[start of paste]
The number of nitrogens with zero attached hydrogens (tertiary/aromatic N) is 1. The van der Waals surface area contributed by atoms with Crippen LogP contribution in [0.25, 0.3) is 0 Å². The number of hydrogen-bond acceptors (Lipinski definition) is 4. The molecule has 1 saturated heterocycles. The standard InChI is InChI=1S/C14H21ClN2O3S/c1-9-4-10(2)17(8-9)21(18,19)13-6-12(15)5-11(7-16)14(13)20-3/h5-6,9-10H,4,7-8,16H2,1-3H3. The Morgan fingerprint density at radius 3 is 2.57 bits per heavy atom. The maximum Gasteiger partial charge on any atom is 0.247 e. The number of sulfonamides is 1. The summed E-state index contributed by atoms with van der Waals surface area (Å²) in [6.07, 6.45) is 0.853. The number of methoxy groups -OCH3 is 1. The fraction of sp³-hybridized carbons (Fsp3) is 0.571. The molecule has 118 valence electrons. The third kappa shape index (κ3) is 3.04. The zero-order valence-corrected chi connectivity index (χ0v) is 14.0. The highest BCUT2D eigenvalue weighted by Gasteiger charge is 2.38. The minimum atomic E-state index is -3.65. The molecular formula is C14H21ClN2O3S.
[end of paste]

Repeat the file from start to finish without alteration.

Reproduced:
The number of nitrogens with zero attached hydrogens (tertiary/aromatic N) is 1. The van der Waals surface area contributed by atoms with Crippen LogP contribution in [0.25, 0.3) is 0 Å². The number of hydrogen-bond acceptors (Lipinski definition) is 4. The molecule has 1 saturated heterocycles. The standard InChI is InChI=1S/C14H21ClN2O3S/c1-9-4-10(2)17(8-9)21(18,19)13-6-12(15)5-11(7-16)14(13)20-3/h5-6,9-10H,4,7-8,16H2,1-3H3. The Morgan fingerprint density at radius 3 is 2.57 bits per heavy atom. The maximum Gasteiger partial charge on any atom is 0.247 e. The number of sulfonamides is 1. The summed E-state index contributed by atoms with van der Waals surface area (Å²) in [6.07, 6.45) is 0.853. The number of methoxy groups -OCH3 is 1. The fraction of sp³-hybridized carbons (Fsp3) is 0.571. The molecule has 118 valence electrons. The third kappa shape index (κ3) is 3.04. The zero-order valence-corrected chi connectivity index (χ0v) is 14.0. The highest BCUT2D eigenvalue weighted by Gasteiger charge is 2.38. The minimum atomic E-state index is -3.65. The molecular formula is C14H21ClN2O3S.